Mastery learning for health professionals using technology-enhanced simulation

A systematic review and meta-analysis

David Allan Cook, Ryan Brydges, Benjamin Zendejas, Stanley J. Hamstra, Rose Hatala

Research output: Contribution to journalArticle

113 Citations (Scopus)

Abstract

Purpose: Competency-based education requires individualization of instruction. Mastery learning, an instructional approach requiring learners to achieve a defined proficiency before proceeding to the next instructional objective, offers one approach to individualization. The authors sought to summarize the quantitative outcomes of mastery learning simulation-based medical education (SBME) in comparison with no intervention and nonmastery instruction, and to determine what features of mastery SBME make it effective. Method: The authors searched MEDLINE, EMBASE, CINAHL, ERIC, PsycINFO, Scopus, key journals, and previous review bibliographies through May 2011. They included original research in any language evaluating mastery SBME, in comparison with any intervention or no intervention, for practicing and student physicians, nurses, and other health professionals. Working in duplicate, they abstracted information on trainees, instructional design (interactivity, feedback, repetitions, and learning time), study design, and outcomes. Results: They identified 82 studies evaluating mastery SBME. In comparison with no intervention, mastery SBME was associated with large effects on skills (41 studies; effect size [ES] 1.29 [95% confidence interval, 1.08-1.50]) and moderate effects on patient outcomes (11 studies; ES 0.73 [95% CI, 0.36-1.10]). In comparison with nonmastery SBME instruction, mastery learning was associated with large benefit in skills (3 studies; effect size 1.17 [95% CI, 0.29-2.05]) but required more time. Pretraining and additional practice improved outcomes but, again, took longer. Studies exploring enhanced feedback and self-regulated learning in the mastery model showed mixed results. Conclusions: Limited evidence suggests that mastery learning SBME is superior to nonmastery instruction but takes more time.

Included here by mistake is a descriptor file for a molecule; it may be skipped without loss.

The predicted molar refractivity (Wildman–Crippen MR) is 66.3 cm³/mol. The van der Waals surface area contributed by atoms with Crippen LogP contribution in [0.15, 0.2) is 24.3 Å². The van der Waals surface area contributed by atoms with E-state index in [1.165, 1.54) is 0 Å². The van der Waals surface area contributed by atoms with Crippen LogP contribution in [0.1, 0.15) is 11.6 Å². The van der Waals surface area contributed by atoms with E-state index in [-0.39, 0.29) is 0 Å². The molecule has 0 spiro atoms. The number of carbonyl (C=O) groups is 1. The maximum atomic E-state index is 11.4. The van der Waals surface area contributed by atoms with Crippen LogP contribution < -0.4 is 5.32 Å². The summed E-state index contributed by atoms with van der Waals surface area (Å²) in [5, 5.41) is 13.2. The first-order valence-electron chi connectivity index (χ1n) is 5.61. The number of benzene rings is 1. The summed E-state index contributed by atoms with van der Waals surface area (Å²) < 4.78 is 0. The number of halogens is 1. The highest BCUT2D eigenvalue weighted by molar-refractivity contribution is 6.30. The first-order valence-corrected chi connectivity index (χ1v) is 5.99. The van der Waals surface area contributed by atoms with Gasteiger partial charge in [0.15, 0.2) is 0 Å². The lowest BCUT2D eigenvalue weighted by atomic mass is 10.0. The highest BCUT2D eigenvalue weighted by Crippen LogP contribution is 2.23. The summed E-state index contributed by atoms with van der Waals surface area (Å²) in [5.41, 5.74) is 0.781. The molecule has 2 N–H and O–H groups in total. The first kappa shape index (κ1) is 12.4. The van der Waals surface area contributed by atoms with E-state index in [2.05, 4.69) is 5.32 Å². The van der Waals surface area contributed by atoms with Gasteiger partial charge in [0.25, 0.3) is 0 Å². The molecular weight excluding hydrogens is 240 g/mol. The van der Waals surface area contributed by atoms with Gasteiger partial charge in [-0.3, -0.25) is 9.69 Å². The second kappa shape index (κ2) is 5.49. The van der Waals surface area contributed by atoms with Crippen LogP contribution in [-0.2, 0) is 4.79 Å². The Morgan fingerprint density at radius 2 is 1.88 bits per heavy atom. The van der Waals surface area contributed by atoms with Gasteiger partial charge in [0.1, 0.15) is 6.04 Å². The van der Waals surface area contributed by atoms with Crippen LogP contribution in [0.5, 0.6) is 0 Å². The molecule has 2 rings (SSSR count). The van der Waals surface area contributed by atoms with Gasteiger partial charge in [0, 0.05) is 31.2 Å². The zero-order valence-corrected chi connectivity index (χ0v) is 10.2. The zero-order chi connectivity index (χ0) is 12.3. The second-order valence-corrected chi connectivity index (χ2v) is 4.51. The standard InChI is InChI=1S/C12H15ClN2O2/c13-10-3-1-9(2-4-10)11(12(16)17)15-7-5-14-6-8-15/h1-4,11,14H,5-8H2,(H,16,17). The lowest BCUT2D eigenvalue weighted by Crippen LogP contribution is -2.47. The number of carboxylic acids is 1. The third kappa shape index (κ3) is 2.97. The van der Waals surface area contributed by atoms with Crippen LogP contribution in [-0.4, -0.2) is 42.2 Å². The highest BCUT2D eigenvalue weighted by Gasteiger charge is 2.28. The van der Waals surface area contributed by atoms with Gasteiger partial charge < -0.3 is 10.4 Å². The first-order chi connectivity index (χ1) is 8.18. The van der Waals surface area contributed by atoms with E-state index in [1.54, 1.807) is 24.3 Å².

Original languageEnglish (US)
Pages (from-to)1178-1186
Number of pages9
JournalAcademic Medicine
Volume88
Issue number8
DOIs
StatePublished - Aug 2013

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Medical Education
health professionals
Meta-Analysis
Learning
Technology
simulation
Health
learning
education
instruction
individualization
Competency-Based Education
Time and Motion Studies
Bibliography
MEDLINE
interactive media
trainee
bibliography
Language
Nurses

ASJC Scopus subject areas

  • Medicine(all)
  • Education

Cite this

Mastery learning for health professionals using technology-enhanced simulation : A systematic review and meta-analysis. / Cook, David Allan; Brydges, Ryan; Zendejas, Benjamin; Hamstra, Stanley J.; Hatala, Rose.

In: Academic Medicine, Vol. 88, No. 8, 08.2013, p. 1178-1186.

Research output: Contribution to journalArticle

Cook, David Allan ; Brydges, Ryan ; Zendejas, Benjamin ; Hamstra, Stanley J. ; Hatala, Rose. / Mastery learning for health professionals using technology-enhanced simulation : A systematic review and meta-analysis. In: Academic Medicine. 2013 ; Vol. 88, No. 8. pp. 1178-1186.
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